Women's Privacy vs. Safety of Unborn ; High Court Will Decide If Privacy Rights of Pregnant Women Were Violated by a Drug-Testing Policy
Warren Richey writer of The Christian Science Monitor, The Christian Science Monitor
To many people, there is no higher cause in the United States than the protection of children from danger or mistreatment.
But what happens when the child who is facing potential harm is yet to be born, and the alleged abuser is his or her drug-addicted mother?
That's the dilemma that prompted a policy in Charleston, S.C., requiring pregnant women at a public hospital who tested positive for cocaine to undergo treatment or be turned over to police to face prosecution for distributing drugs to a minor.
This morning, the US Supreme Court takes up the case of 10 pregnant women who tested positive for cocaine and who charge that the Charleston policy violated their Fourth Amendment right to privacy as an unreasonable government intrusion into the inner- most aspects of their lives. The case is potentially about much more than just the propriety of testing to prosecute drug addicts in a hospital setting.
On a higher level, it raises the divisive issue of trying to balance the rights of a pregnant woman against the rights of her unborn child.
And it arises at a time when many prosecutors and judges across the country are increasingly willing to prosecute parents, or prospective parents, for conduct that the government views as falling within an expanding realm of child abuse.
Legal analysts warn that if a majority of justices uphold the Charleston policy, it could open the door to similar efforts nationwide, including broader policies permitting prosecution of women who consume alcohol, smoke cigarettes, or perhaps even drink coffee during pregnancy.
"It would mean a radical expansion of government authority to invade the privacy of pregnant women for the supposed benefit of the pregnancy," says Simon Heller of the Center for Reproductive Law and Policy in New York, which is arguing the case on behalf of the 10 women. "There is a very short step between saying we are going to allow warrantless searches for drugs [via drug tests] and then saying we are going to allow warrantless searches of the home or the workplace in order to insure that women are following good prenatal care."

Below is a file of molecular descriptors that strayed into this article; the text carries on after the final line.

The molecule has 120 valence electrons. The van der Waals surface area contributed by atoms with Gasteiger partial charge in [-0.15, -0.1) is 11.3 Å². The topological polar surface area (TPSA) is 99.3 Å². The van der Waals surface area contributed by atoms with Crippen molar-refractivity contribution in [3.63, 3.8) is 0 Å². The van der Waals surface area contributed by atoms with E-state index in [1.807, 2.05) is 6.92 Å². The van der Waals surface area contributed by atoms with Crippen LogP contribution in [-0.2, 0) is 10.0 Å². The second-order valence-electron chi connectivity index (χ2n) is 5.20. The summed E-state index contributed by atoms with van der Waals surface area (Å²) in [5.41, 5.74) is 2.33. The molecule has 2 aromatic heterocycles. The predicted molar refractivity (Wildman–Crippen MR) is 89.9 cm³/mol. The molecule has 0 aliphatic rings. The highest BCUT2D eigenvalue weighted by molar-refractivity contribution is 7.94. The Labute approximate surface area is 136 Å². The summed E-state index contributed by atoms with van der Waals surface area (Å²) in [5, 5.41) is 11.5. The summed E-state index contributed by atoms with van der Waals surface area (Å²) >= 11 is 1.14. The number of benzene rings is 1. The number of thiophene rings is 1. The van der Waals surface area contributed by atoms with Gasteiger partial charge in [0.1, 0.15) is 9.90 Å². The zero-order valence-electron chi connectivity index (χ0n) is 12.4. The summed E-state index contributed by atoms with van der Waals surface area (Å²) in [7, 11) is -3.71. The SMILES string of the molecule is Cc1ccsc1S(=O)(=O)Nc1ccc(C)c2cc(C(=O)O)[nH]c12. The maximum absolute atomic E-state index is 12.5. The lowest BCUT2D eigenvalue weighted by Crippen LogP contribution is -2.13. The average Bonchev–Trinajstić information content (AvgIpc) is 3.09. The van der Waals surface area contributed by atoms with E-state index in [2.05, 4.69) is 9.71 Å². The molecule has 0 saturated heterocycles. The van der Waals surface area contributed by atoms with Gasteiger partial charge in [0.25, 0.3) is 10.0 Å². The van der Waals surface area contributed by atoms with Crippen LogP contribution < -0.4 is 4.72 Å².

Mr. Heller adds, "It would be open season by law enforcement on pregnant women."
Lawyers for the City of Charleston don't see it that way. They say their policy, which ended in 1994 after the federal government threatened to take away part of the hospital's research funding, was aimed at creating a strong incentive for pregnant drug users to get off drugs for the sake of their unborn child.
Their legal brief quotes an official as saying: "What we were trying to do is give those babies a chance to be born normal."
Under South Carolina law, a viable fetus is recognized as a "child," and using cocaine during the third trimester of pregnancy is a form of criminal child neglect.
During the five years the drug test policy was in operation, 253 pregnant women tested positive for cocaine. …